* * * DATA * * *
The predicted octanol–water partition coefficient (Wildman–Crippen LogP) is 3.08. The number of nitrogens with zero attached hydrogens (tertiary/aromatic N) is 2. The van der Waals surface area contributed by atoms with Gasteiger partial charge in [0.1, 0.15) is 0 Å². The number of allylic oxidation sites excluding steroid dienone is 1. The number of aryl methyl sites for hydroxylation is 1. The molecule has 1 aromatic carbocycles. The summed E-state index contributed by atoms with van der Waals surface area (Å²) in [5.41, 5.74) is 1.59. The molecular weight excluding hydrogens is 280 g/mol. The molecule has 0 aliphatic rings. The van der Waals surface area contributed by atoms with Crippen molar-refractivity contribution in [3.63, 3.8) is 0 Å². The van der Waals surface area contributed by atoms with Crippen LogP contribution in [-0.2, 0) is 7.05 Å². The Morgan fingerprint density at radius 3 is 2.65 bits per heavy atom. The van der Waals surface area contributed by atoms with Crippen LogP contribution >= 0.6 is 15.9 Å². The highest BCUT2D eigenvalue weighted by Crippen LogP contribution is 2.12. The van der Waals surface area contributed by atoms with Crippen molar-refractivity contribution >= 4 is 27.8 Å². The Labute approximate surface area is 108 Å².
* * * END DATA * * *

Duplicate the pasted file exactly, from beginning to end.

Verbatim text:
The predicted octanol–water partition coefficient (Wildman–Crippen LogP) is 3.08. The number of nitrogens with zero attached hydrogens (tertiary/aromatic N) is 2. The van der Waals surface area contributed by atoms with Gasteiger partial charge in [0.1, 0.15) is 0 Å². The number of allylic oxidation sites excluding steroid dienone is 1. The number of aryl methyl sites for hydroxylation is 1. The molecule has 1 aromatic carbocycles. The summed E-state index contributed by atoms with van der Waals surface area (Å²) in [5.41, 5.74) is 1.59. The molecular weight excluding hydrogens is 280 g/mol. The molecule has 0 aliphatic rings. The van der Waals surface area contributed by atoms with Crippen molar-refractivity contribution in [3.63, 3.8) is 0 Å². The van der Waals surface area contributed by atoms with Crippen LogP contribution in [-0.2, 0) is 7.05 Å². The Morgan fingerprint density at radius 3 is 2.65 bits per heavy atom. The van der Waals surface area contributed by atoms with Crippen LogP contribution >= 0.6 is 15.9 Å². The highest BCUT2D eigenvalue weighted by Crippen LogP contribution is 2.12. The van der Waals surface area contributed by atoms with Crippen molar-refractivity contribution >= 4 is 27.8 Å². The Labute approximate surface area is 108 Å².